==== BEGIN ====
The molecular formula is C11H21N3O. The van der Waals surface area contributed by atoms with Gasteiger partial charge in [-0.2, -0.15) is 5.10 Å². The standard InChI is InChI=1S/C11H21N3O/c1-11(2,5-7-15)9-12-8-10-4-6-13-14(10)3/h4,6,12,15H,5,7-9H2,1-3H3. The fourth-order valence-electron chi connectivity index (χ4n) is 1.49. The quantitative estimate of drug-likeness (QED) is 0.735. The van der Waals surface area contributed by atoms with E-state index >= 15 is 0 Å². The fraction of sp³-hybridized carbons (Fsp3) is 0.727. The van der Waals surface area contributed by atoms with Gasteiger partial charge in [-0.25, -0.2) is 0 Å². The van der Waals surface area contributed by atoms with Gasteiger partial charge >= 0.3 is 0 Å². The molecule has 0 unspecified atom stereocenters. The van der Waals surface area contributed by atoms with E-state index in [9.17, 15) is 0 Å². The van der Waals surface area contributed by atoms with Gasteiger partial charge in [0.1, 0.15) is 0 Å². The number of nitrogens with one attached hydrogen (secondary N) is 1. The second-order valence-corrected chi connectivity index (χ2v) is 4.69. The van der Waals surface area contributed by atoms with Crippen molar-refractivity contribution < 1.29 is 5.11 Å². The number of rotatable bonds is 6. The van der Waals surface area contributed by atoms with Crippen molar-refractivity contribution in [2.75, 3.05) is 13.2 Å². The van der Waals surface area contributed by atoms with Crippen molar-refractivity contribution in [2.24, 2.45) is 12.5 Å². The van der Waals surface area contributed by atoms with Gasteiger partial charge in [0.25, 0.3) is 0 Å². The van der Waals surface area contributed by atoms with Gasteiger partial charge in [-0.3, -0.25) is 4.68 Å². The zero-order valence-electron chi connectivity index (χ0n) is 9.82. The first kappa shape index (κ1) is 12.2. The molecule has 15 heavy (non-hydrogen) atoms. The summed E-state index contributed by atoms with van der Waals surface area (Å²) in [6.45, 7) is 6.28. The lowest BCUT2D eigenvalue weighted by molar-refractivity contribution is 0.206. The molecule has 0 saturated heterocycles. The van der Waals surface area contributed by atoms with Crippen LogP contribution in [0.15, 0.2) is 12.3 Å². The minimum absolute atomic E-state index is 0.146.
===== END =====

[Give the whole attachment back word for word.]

The molecular formula is C11H21N3O. The van der Waals surface area contributed by atoms with Gasteiger partial charge in [-0.2, -0.15) is 5.10 Å². The standard InChI is InChI=1S/C11H21N3O/c1-11(2,5-7-15)9-12-8-10-4-6-13-14(10)3/h4,6,12,15H,5,7-9H2,1-3H3. The fourth-order valence-electron chi connectivity index (χ4n) is 1.49. The quantitative estimate of drug-likeness (QED) is 0.735. The van der Waals surface area contributed by atoms with E-state index >= 15 is 0 Å². The fraction of sp³-hybridized carbons (Fsp3) is 0.727. The van der Waals surface area contributed by atoms with Gasteiger partial charge in [-0.25, -0.2) is 0 Å². The van der Waals surface area contributed by atoms with Gasteiger partial charge >= 0.3 is 0 Å². The molecule has 0 unspecified atom stereocenters. The van der Waals surface area contributed by atoms with E-state index in [9.17, 15) is 0 Å². The van der Waals surface area contributed by atoms with Gasteiger partial charge in [0.1, 0.15) is 0 Å². The number of nitrogens with one attached hydrogen (secondary N) is 1. The second-order valence-corrected chi connectivity index (χ2v) is 4.69. The van der Waals surface area contributed by atoms with Crippen molar-refractivity contribution < 1.29 is 5.11 Å². The number of rotatable bonds is 6. The van der Waals surface area contributed by atoms with Crippen molar-refractivity contribution in [2.75, 3.05) is 13.2 Å². The van der Waals surface area contributed by atoms with Crippen molar-refractivity contribution in [2.24, 2.45) is 12.5 Å². The van der Waals surface area contributed by atoms with Gasteiger partial charge in [0.25, 0.3) is 0 Å². The van der Waals surface area contributed by atoms with Gasteiger partial charge in [-0.3, -0.25) is 4.68 Å². The zero-order valence-electron chi connectivity index (χ0n) is 9.82. The first kappa shape index (κ1) is 12.2. The molecule has 15 heavy (non-hydrogen) atoms. The summed E-state index contributed by atoms with van der Waals surface area (Å²) in [6.45, 7) is 6.28. The lowest BCUT2D eigenvalue weighted by molar-refractivity contribution is 0.206. The molecule has 0 saturated heterocycles. The van der Waals surface area contributed by atoms with Crippen LogP contribution in [0.15, 0.2) is 12.3 Å². The minimum absolute atomic E-state index is 0.146.